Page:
Earthquakes - What to Do?

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This publication was produced by Public Safety Canada in collaboration with:
The Canadian Red Cross, Natural Resources Canada, and the St. John Ambulance.

Please note: Publications are not available in regular print format.

© Her Majesty the Queen in Right of Canada 2011

Cat. No.: PS48-9/2-1-2011E
ISBN: 978-1-100-17948-3

Introduction

Approximately 5,000 earthquakes are recorded in Canada each year, most of them small ones.Whileearthquakes can occur in any Canadian region, British Columbia is most at risk from a major earthquake. Other areas prone to earthquakes are the St. Lawrence and Ottawa River valleys, as well as parts of the three northern territories.

In the past 100 years, at least nine earthquakes in or near Canada have registered a magnitude greater than 7. A few have caused extensive damage. Even a magnitude 6 earthquake could do extensive damage in a built-up area. In fact, a strong quake near one of Canada's major urban areas would likely be the most destructive natural disaster this country could experience.

Everyone has a responsibility to protect their homes and their families. Since no one can predict with certainty when an earthquake will happen, it is important to get prepared in advance. This involves three basic steps:

  1. Find out what to do before, during, and after an earthquake.
  2. Make a family emergency plan, so that everyone knows what to do, and where to go in case of an emergency.
  3. Get an emergency kit, so that you and your family can be self-sufficient for at least 72 hours.

Planning for an earthquake will also help prepare you for many other types of emergencies. After reading this guide, keep it in a handy spot, such as in your emergency kit.

What to expect during an earthquake

Small or moderate earthquakes

Large earthquakes

Step 1: Know the Risks and Get Prepared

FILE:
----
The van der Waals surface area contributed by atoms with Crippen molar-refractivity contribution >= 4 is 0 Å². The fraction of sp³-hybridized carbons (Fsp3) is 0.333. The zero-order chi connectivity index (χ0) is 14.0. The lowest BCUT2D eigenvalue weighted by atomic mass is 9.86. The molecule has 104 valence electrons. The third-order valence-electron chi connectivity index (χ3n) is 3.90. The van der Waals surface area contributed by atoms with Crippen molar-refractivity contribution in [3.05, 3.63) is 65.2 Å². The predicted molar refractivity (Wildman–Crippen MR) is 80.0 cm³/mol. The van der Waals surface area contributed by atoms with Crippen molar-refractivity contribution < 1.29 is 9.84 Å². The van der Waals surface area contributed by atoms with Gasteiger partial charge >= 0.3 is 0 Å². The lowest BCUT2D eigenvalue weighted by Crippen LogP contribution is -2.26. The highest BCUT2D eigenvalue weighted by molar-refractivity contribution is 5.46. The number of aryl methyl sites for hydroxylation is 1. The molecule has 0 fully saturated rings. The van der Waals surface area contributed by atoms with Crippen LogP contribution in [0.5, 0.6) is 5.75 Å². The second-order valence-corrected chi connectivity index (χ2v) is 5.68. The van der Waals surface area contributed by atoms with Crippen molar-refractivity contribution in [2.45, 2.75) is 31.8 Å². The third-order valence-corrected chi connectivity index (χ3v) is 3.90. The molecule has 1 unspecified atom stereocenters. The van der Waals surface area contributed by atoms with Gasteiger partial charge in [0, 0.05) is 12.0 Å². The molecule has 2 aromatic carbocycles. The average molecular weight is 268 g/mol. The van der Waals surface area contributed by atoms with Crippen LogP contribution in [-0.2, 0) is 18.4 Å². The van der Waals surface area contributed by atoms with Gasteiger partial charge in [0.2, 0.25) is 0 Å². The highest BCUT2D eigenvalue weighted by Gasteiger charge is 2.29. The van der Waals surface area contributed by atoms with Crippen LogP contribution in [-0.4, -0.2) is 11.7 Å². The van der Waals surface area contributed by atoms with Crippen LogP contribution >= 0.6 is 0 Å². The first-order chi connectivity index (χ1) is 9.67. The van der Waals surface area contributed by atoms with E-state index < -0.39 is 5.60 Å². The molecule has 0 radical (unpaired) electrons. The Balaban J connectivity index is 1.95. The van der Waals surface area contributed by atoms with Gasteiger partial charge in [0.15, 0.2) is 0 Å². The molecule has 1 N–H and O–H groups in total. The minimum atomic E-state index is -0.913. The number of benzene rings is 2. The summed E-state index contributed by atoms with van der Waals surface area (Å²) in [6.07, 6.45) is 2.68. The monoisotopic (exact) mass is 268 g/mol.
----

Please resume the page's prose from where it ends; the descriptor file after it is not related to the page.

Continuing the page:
To get prepared for an earthquake, you should know the risks specific to your community and your region to help you better prepare. To find out what the hazards are in your region, visit the ‘Know the risks' section of the GetPrepared.ca website.

Before an Earthquake

Go through your home, imagining what could happen to each part of it, if shaken by a violent earthquake. Check off the items that you have completed in this list.

During an earthquake

Wherever you are when an earthquake starts, take cover immediately. Move a few steps to a nearby safe place if need be. Stay there until the shaking stops.

If you are indoors: “DROP, COVER AND HOLD ON”

If you are outdoors

If you are in a vehicle

AVOID the following in an earthquake

After an earthquake

Step 2: Make a plan

Every Canadian household needs an emergency plan. It will help you and your family to know what to do in case of an emergency. Remember, your family may not be together when an earthquake or other emergency occurs.

Start by discussing what could happen and what you should do at home, at school or at work if an earthquake strikes. To be prepared, make a list of what needs to be done ahead of time. Store important family documents, such as birth certificates, passports, wills, financial documents, insurance polities, etc. in waterproof container(s). Identify an appropriate out-of-town contact that can act as a central point of contact in an emergency.